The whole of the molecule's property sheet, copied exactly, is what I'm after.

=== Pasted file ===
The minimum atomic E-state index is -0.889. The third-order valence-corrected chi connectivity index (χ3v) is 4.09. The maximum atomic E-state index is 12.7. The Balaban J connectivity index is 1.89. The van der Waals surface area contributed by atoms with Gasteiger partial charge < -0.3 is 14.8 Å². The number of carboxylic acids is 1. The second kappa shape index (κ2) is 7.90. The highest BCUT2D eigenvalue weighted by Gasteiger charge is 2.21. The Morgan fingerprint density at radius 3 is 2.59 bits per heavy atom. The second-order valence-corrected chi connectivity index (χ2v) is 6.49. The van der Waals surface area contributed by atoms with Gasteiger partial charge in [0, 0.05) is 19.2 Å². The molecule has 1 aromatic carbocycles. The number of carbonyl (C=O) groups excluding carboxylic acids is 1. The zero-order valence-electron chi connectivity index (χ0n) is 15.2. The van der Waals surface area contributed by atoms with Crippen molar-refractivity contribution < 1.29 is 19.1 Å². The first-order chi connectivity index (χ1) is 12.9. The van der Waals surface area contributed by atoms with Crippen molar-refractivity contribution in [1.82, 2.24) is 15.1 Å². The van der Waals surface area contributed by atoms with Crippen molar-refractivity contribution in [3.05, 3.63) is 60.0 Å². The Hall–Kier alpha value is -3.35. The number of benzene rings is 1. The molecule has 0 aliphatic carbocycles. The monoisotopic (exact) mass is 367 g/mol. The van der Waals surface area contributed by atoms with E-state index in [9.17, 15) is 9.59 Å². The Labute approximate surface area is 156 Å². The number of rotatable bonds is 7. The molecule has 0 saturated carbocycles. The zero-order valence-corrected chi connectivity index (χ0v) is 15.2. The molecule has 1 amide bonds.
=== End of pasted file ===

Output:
The minimum atomic E-state index is -0.889. The third-order valence-corrected chi connectivity index (χ3v) is 4.09. The maximum atomic E-state index is 12.7. The Balaban J connectivity index is 1.89. The van der Waals surface area contributed by atoms with Gasteiger partial charge < -0.3 is 14.8 Å². The number of carboxylic acids is 1. The second kappa shape index (κ2) is 7.90. The highest BCUT2D eigenvalue weighted by Gasteiger charge is 2.21. The Morgan fingerprint density at radius 3 is 2.59 bits per heavy atom. The second-order valence-corrected chi connectivity index (χ2v) is 6.49. The van der Waals surface area contributed by atoms with Gasteiger partial charge in [0, 0.05) is 19.2 Å². The molecule has 1 aromatic carbocycles. The number of carbonyl (C=O) groups excluding carboxylic acids is 1. The zero-order valence-electron chi connectivity index (χ0n) is 15.2. The van der Waals surface area contributed by atoms with Crippen molar-refractivity contribution < 1.29 is 19.1 Å². The first-order chi connectivity index (χ1) is 12.9. The van der Waals surface area contributed by atoms with Crippen molar-refractivity contribution in [1.82, 2.24) is 15.1 Å². The van der Waals surface area contributed by atoms with Crippen molar-refractivity contribution in [3.05, 3.63) is 60.0 Å². The Hall–Kier alpha value is -3.35. The number of benzene rings is 1. The molecule has 0 aliphatic carbocycles. The monoisotopic (exact) mass is 367 g/mol. The van der Waals surface area contributed by atoms with E-state index in [9.17, 15) is 9.59 Å². The Labute approximate surface area is 156 Å². The number of rotatable bonds is 7. The molecule has 0 saturated carbocycles. The zero-order valence-corrected chi connectivity index (χ0v) is 15.2. The molecule has 1 amide bonds.